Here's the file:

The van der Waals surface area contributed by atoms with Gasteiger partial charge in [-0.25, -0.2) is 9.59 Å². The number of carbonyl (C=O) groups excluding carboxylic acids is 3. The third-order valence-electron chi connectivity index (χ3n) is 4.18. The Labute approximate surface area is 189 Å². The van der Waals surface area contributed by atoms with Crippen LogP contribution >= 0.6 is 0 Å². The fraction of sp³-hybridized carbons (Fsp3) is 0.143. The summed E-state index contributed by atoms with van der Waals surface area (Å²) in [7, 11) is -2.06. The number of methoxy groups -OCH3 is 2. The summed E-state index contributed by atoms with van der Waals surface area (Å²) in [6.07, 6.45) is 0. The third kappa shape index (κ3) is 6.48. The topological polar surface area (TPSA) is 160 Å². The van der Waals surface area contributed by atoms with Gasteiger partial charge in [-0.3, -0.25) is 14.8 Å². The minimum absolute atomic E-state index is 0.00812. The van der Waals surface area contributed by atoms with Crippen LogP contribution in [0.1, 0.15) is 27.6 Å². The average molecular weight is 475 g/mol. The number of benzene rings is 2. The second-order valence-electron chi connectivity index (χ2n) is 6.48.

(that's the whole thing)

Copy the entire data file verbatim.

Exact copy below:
The van der Waals surface area contributed by atoms with Gasteiger partial charge in [-0.25, -0.2) is 9.59 Å². The number of carbonyl (C=O) groups excluding carboxylic acids is 3. The third-order valence-electron chi connectivity index (χ3n) is 4.18. The Labute approximate surface area is 189 Å². The van der Waals surface area contributed by atoms with Crippen LogP contribution >= 0.6 is 0 Å². The fraction of sp³-hybridized carbons (Fsp3) is 0.143. The summed E-state index contributed by atoms with van der Waals surface area (Å²) in [7, 11) is -2.06. The number of methoxy groups -OCH3 is 2. The summed E-state index contributed by atoms with van der Waals surface area (Å²) in [6.07, 6.45) is 0. The third kappa shape index (κ3) is 6.48. The topological polar surface area (TPSA) is 160 Å². The van der Waals surface area contributed by atoms with Gasteiger partial charge in [-0.3, -0.25) is 14.8 Å². The minimum absolute atomic E-state index is 0.00812. The van der Waals surface area contributed by atoms with Crippen LogP contribution in [0.1, 0.15) is 27.6 Å². The average molecular weight is 475 g/mol. The number of benzene rings is 2. The second-order valence-electron chi connectivity index (χ2n) is 6.48.